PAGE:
Differences between Cloud Computing and Service Virtualization

If we refer to the definition of Cloud computing, its features, such as on-demand service, fast flexibility and the provision of paid services, are not taken into account by Service Virtualization. Service Virtualization can act as a technology that enables the facilitation of these features, but it requires a lot of additional help, such as reporting, billing, demand management and various other business processes and tools.

To make a real distribution of cloud services, one must consider the standardization of offers and their availability through simple portals, providing a security framework, instant reporting, cost information, a billing mechanism based on that used etc.

From another point of view, it turns out that Service Virtualization itself is not a service. It can be used in conjunction with tools and other processes to create an Infrastructure offering as a service.

Service Virtualization now includes not only services, but also database systems, mainframes and other IT assets. It can enable the company a more cost-effective service, a service that is flexible and offers applications in the market faster than the competitor.

Service Virtualization of services allows physical services to be exposed through an intermediary or brokerage application, much like the classic proxy reverser conveys messages to the applications behind them. Brokers are loaded with intelligence and knowledge of what services and businesses are actually exposing. This makes brokers a powerful software tool and not interfering with the brokerage services scenarios of everyday life.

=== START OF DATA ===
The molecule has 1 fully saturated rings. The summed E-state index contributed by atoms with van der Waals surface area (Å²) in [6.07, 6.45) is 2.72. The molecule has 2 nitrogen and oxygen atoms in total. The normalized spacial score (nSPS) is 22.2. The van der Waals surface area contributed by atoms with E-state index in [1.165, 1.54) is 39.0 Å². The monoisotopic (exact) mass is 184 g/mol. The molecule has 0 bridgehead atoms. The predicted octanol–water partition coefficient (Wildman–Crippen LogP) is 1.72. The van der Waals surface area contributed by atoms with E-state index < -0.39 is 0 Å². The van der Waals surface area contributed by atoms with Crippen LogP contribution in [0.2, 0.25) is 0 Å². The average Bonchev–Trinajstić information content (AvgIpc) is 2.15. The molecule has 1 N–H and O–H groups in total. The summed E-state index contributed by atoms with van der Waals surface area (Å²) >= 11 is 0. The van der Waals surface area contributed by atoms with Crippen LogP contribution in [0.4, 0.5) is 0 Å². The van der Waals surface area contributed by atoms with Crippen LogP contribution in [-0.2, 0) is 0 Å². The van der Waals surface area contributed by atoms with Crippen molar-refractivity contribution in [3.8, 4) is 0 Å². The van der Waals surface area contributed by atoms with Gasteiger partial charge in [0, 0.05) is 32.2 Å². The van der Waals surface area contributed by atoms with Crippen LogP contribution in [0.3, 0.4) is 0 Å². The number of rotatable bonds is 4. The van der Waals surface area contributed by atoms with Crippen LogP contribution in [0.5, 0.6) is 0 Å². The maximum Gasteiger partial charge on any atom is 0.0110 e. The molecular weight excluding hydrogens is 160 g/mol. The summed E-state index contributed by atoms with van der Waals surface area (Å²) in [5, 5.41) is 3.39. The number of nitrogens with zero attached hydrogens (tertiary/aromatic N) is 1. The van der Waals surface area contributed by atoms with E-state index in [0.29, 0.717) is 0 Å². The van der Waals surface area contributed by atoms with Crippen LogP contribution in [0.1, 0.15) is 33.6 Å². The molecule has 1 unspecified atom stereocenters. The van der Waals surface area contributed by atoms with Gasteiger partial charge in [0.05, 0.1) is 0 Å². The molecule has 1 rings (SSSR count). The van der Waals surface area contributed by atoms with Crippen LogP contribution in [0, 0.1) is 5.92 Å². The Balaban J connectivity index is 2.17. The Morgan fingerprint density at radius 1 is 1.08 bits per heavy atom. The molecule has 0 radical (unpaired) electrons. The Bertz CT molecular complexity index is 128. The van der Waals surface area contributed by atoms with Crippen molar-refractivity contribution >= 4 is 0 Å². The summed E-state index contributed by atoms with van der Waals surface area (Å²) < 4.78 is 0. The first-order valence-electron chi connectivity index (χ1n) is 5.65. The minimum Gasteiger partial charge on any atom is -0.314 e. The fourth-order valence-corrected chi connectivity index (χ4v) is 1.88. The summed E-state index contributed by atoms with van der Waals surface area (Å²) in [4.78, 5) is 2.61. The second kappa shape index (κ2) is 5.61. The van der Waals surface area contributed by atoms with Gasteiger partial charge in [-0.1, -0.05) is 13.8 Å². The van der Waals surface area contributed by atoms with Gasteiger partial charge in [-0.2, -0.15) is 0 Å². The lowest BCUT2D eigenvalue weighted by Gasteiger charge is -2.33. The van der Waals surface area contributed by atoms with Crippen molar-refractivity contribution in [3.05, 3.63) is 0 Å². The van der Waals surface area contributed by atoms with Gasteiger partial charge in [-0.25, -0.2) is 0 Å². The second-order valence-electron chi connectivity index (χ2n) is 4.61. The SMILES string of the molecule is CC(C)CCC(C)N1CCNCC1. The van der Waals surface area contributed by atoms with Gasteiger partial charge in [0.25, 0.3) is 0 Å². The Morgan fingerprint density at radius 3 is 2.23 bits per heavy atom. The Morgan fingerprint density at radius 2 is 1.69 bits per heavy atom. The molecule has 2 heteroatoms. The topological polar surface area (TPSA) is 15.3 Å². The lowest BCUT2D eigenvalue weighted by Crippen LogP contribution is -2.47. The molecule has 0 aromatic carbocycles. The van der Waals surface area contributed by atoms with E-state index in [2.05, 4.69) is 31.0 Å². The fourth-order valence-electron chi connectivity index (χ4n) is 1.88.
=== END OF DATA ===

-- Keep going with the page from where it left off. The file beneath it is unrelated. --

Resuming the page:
In addition to Service Virtualization, service-oriented architecture and web services are considered basic prerequisites for cloud computing. Service-oriented architecture (SOA) is a model of architecture software, which defines how services are provided and used. But these services are not only used by users but also by other applications and services.

Unlike distribution systems, which are interconnected through the local network, cloud systems integrate heterogeneous resources, which, in theory, can be found in any part of the world where the Internet is available.

The difference between SOA and Cloud computing may be unclear, because they overlap in several areas. Although, they are completely different, they have common overlap problems and common considerations. “Overlap” or the most important overlap occurs near the top of the Cloud computing area, in cloud services, which are possible application components through networks. So putting Cloud in front of SOA is like comparing apples to oranges.


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